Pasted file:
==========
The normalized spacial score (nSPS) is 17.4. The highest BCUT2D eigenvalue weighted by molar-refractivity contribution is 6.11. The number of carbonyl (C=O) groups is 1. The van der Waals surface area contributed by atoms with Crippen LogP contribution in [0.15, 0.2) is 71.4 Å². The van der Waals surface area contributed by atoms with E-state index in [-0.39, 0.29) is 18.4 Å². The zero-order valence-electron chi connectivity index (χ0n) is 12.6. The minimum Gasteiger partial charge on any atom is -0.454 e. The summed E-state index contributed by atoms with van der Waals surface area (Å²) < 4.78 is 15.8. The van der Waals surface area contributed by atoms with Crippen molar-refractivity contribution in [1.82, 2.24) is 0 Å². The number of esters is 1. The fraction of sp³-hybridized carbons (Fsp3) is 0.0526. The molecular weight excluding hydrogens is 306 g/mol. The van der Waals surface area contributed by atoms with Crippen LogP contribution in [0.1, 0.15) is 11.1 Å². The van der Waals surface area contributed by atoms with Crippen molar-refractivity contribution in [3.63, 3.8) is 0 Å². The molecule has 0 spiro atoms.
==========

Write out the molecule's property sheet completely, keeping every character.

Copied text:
The normalized spacial score (nSPS) is 17.4. The highest BCUT2D eigenvalue weighted by molar-refractivity contribution is 6.11. The number of carbonyl (C=O) groups is 1. The van der Waals surface area contributed by atoms with Crippen LogP contribution in [0.15, 0.2) is 71.4 Å². The van der Waals surface area contributed by atoms with E-state index in [-0.39, 0.29) is 18.4 Å². The zero-order valence-electron chi connectivity index (χ0n) is 12.6. The minimum Gasteiger partial charge on any atom is -0.454 e. The summed E-state index contributed by atoms with van der Waals surface area (Å²) < 4.78 is 15.8. The van der Waals surface area contributed by atoms with Crippen molar-refractivity contribution in [1.82, 2.24) is 0 Å². The number of esters is 1. The fraction of sp³-hybridized carbons (Fsp3) is 0.0526. The molecular weight excluding hydrogens is 306 g/mol. The van der Waals surface area contributed by atoms with Crippen LogP contribution in [0.1, 0.15) is 11.1 Å². The van der Waals surface area contributed by atoms with Crippen molar-refractivity contribution in [3.63, 3.8) is 0 Å². The molecule has 0 spiro atoms.